(Editor's Note: This article was first published on March 9, 2008. Your comments are welcome, but please be aware that authors of previousy published articles may not be able to respond to your questions.)
The absolute first thing you should do in the spring is walk around your gardens with pad and pencil in hand. Take notes. Make lists. Sketch things out. You might even want to have several pages going at once; for example, one page may contain an ongoing list of all the shrubs in your yard needing trimmed. Another page may contain a list of underachieving perennials needing moved or removed. If you've got indoor plants with needs, add them to the list too. You get the idea.
Then, after eyeballing your gardens and making your lists, sit down and add routine seasonal outdoor tasks: fertilizing, applying nematodes, weed-n-feed, whatever. Next to these tasks, assign a deadline date. For instance, here in Texas the window for applying corn gluten meal to the lawn is pretty small - between mid-February and early March. So on my list, I would assign this task a deadline date of March 5.
(Also, on a side note, keep in mind any pending mail order plants you've got coming. If you've requested a specific date for delivery, add that date to your list, with a projected planting date. It's best to get those babies in the ground soon after they arrive at your house.)
Next, analyze your list and decide which tasks are most critical. Highlighter pens or colored pencils are good for this part. If your tulip bulbs are suddenly underwater, or your brugs are wilted and covered with white flies, or a heavy vine is pulling your fence down, it's time to take action. Give these items a red star to indicate "Must Do Now!" Continue to work through the list and rank everything, keeping in mind those previously mentioned seasonal activities with deadlines. If you find one of the deadlines is approaching, give it a red star. Maybe use an orange star for less critical but still fairly urgent tasks, yellow for medium importance, etc.
Time for a clean page. Write down all of the red star items. If you've got more than 10, it may be a good idea to enlist some professional help, especially if some of these are big projects. If not, try to take things one item at a time, finishing each one as you go and crossing it off the list.
If you find yourself pressed for time, don't panic. Rank only your red star list and knock out the absolutely most critical tasks. Eventually you'll get there.
Ok, let's assume you've completed your red star list and have about 100 less critical chores needing done. Where to start? I've found there are two methods which help me to stay focused: gardening by area, and gardening by action.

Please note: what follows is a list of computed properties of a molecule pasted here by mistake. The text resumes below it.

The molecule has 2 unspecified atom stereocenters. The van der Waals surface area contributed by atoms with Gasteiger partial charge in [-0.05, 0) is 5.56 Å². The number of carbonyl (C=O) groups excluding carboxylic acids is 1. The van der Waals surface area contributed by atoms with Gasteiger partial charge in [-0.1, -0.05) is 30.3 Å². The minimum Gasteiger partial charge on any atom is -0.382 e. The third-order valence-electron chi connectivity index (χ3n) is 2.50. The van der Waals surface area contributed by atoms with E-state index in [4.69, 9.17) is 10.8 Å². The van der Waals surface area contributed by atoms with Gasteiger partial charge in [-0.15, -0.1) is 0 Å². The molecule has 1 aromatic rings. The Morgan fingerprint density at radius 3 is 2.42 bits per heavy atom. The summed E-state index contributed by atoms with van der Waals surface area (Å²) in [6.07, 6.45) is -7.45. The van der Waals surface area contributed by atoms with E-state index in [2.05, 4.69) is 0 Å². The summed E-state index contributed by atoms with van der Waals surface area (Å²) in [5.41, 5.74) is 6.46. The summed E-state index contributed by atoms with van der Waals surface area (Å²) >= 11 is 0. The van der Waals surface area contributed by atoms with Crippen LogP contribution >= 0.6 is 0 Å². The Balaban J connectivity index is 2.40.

Gardening by area is pretty self-explanatory. You simply work on one quadrant of your yard at a time, completing everything that needs done in that space. For instance, last weekend I tackled my Louisiana iris bed. I cleaned out the excess leaves, fluffed the mulch, pulled weeds and grass, divided and replanted a few crowded irises, and watered. All done. Then I moved on to my vegetable garden by the driveway, again completing all the tasks that needed done there.
Gardening by action requires a little more self-discipline. I try to employ this method when doing household chores, but it doesn't always work, as I still find myself going off in several different directions. Obviously, that's what we're trying to avoid here.
So, making lists will again help if you choose to take this route. For example, my gardening by action list for this coming weekend includes:
- Trim all ornamental grasses
- Divide and move all heucheras
- Fertilize all orchids
- Start pepper and eggplant seeds
Your actions are still sort of general, but grouped by task. The advantage of this method is that when you set out to complete a task, you probably only need a limited number of tools. Conversely, when you garden by area, you may find yourself hauling the entire tool shed out with you.
One last piece of advice: slow down. I used to rush around in the garden, trying to get everything done at once. A couple of minor injuries convinced me that gardening isn't supposed to be a stressful sprint. It should be fun and relaxing. And your sense of accomplishment is so much greater when, through proper planning and organization, you actually have time to sit back and enjoy the beauty you've created.